The Levine Family
As humans, we’ve become hyper focused on the art of making things easy.
We trained ourselves to shop in stores with the word ‘convenient’ in the name, even taught ourselves how to buy groceries from the comfort of our own couches. And when you combine this obsession with the fact that we’re living in a world that thrives on constant forward progression, often at breakneck speed, it’s quite easy to see how convenience became king.
In theory, these helpful innovations are supposed to be revolutionary.
Amazon will tell you how much time you saved by shopping with them from the comfort of your own home, time that you once wasted by visiting their brick and mortar competitors. And you’ll be so happy to think of all the time you now have! All because you chose to buy your toilet paper from a computer instead of a cashier. And with time being such a precious thing, you’ll now be free to use it on more wonderful things, like finishing a 500-piece puzzle that has been plaguing you, or taking your kids to the movies.
And just like that, another big name corporation will have Pavlov’s Dog’d you into thinking convenience equates to good.
But what happens when convenience isn’t so good?
For the best example of this, let us turn our gaze to the McDonald’s and Burger King’s of the world - franchises built on the model of “fast” and “easy”. Pushing products that contribute to national obesity rates, health crises and more, it’s quite easy to find flaws in the notion that convenience is always in the best interest of humans.
One person who caught onto this pitfall early in life is Aaron Levine, owner and operator of Homespun Kitchen in Beaches Town Center. “Growing up, my parents struggled with us eating healthy at home,” he says. “They were both working, so I saw how much of a battle that was - unhealthy, fast casual became a staple for us.”
Like many working households, the struggles of balancing time, work and finances can often make the appeal of fast food much more alluring. “I often wondered why we couldn’t get stuff that was healthy and delicious, but also fast and convenient for us - so that was a big motivator [in starting Homespun Kitchen] for me.”
Aaron’s notes from 1995 while working at Wendy’s
After working as an engineer for 5 years, all the while “building plans for the future”, Aaron and his wife, Angela, finally opened Happy Cup. The frozen yogurt “was a way for us to get our feet wet as first time owners in the restaurant business.”
Homespun Kitchen’s predecessor, Happy Cup But their journey wasn’t without it’s struggles. Remembering the initial days, Aaron recalls nights spent sleeping in the store with a thermarest he bought from REI. “I sold my wife’s car in the early days, when we were having trouble,” he adds.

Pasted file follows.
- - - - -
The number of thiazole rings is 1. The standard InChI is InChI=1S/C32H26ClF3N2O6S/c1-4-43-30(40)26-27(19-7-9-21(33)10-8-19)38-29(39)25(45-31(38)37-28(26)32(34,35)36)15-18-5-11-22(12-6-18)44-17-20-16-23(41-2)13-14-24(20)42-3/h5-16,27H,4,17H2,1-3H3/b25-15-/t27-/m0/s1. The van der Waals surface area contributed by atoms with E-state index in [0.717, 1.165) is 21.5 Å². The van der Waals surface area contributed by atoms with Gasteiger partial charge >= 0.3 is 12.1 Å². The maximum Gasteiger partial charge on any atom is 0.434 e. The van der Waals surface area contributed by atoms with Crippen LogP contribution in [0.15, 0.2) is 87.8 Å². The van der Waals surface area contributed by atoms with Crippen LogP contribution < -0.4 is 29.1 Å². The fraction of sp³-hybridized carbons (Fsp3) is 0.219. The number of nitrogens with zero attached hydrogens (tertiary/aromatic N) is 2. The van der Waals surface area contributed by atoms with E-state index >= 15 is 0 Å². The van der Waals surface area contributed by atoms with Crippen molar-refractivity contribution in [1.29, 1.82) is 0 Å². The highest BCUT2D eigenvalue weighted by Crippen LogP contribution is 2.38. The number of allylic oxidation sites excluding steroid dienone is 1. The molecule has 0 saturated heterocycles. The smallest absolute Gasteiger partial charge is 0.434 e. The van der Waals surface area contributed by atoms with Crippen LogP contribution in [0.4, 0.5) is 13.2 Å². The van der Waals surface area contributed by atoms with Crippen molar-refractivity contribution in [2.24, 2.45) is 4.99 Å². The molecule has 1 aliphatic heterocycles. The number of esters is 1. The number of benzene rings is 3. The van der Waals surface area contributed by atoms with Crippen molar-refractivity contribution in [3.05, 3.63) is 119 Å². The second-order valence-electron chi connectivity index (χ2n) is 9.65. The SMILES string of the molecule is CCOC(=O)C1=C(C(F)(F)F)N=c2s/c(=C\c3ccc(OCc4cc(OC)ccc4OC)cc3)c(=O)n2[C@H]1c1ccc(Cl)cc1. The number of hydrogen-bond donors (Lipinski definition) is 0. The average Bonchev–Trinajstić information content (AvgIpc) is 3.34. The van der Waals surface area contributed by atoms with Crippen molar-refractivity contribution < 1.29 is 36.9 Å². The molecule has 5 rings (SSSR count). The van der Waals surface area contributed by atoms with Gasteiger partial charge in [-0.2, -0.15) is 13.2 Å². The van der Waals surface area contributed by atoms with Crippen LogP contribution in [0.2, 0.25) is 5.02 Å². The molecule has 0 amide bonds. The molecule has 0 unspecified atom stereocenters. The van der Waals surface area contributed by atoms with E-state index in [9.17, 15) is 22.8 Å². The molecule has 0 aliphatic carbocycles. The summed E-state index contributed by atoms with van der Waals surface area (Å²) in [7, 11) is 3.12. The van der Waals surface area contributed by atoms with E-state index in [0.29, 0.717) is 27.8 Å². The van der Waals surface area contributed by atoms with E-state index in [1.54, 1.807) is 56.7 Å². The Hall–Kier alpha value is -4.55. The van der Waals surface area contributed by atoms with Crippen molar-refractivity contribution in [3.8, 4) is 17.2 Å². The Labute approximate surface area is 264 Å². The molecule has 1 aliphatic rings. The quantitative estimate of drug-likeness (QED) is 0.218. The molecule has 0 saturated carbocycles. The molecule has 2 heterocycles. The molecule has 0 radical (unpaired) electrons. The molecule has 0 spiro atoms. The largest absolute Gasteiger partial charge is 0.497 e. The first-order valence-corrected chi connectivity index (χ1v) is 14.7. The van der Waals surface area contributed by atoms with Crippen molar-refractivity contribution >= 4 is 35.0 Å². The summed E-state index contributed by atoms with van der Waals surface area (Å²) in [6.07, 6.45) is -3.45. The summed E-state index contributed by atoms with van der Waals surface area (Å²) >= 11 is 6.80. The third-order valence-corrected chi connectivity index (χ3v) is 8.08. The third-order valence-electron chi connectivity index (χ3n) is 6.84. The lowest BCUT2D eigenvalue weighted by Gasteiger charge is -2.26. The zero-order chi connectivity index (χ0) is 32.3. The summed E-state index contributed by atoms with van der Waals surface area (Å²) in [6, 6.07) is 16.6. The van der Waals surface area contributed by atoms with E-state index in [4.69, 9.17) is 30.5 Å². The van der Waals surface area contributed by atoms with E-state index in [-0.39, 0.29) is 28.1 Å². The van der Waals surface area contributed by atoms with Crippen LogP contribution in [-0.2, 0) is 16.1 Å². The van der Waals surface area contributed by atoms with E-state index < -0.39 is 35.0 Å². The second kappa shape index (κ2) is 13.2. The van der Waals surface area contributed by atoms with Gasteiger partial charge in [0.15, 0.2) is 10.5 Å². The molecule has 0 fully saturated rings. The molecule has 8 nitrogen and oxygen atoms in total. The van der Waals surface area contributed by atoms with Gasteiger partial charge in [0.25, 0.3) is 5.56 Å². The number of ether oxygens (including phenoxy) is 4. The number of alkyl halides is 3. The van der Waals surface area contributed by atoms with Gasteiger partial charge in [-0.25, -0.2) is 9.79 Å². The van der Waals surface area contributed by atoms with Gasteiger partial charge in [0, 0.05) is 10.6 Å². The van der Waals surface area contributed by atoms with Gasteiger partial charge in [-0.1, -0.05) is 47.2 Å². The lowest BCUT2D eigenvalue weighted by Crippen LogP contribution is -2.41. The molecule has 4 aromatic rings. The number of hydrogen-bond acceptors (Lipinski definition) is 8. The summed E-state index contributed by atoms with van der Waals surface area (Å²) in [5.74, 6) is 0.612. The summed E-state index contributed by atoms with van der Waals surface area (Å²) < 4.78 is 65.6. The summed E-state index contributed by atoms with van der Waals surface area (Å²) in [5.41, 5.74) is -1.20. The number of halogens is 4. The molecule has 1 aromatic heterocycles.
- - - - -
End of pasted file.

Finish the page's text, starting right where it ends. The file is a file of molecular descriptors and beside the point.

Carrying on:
When they outgrew their original model and shifted gears into moving forward as Homespun Kitchen, the Levines dealt with staff turnover resulting from a newer, more complicated menu. “We lost half of our crew - Angela and I ran the store open to close with a newborn. She worked with the baby on her back.”
In fact, even the interior itself is a labor of love crafted in Aaron’s own garage. “Everything in there is built by hand, so it meets the function of the restaurant. All of the furniture, the counters - everything. Strapped to the top of my car, driven to the store in the middle of the night so we could remodel.”
Building Homespun Kitchen elements in the Levine Family garage
Throughout the ups and downs, Aaron and Angela still pushed forward with their mission of supplying their local community with the kind of fast, casual food they deserved. “If you really want to make it work, there are all kinds of challenges you really have to dedicate yourself to. But we’ve always been all in.”
And after nearly 7 years of hard work and determination, the Levines' hard work has paid off. Homespun Kitchen has become a bustling go-to spot at the Beaches for many folks seeking out healthy alternatives. They've developed a dedicated fanbase, catered plenty of lunches and even scored an invitation to pop-up at The Players Championship earlier this year as a part of the Taste of Jax expo behind the 11th green.
Even now, faced with a global pandemic, Homespun Kitchen has still managed to expertly navigate rough waters and come out on top. As a business that has always relied on a big percentage of takeaway food, Aaron said that they were “quickly able to adjust and adapt.” And the community surrounding them has been a big help, too. “They’re awesome. They just wrap their brains around all of the hoops they have to jump through and still manage to stop in, so we’re really blessed in that way.”
Homespun bringing healthy options to an office near you
So what lies in the future for the Levine family and Homespun Kitchen? It turns out, a lot.
“We’re actively working on a bigger menu that’s able to help more people,” Aaron says. “Angela and I have traveled the country and have collected more than 300 menus in the last 10 years. People are doing some really cool things with roasted proteins and vegetables with inventive sauces.” No doubt, a foray into warm bowls would be a welcome addition within the community, giving their audience more options for staying healthy. And with things to look forward to like “kombucha glazed tofu” and components like “sriracha maple carrots”, it’s easy to get excited.
Perhaps you may even see a Homespun Kitchen spring up in your neighborhood in the future. “Instead of opening too many locations too early, we’ve really focused on refining the model,” Aaron states. “So we’re actively looking forward to pursuing new locations.” So the next time you feel compelled to navigate yourself to the nearest drive through, do yourself (and your body!) a favor and stop by Homespun Kitchen- a place where convenience and food actually do go hand-in-hand.
Article by Kelsey Thomas - October 1st, 2020 / @klsy.thms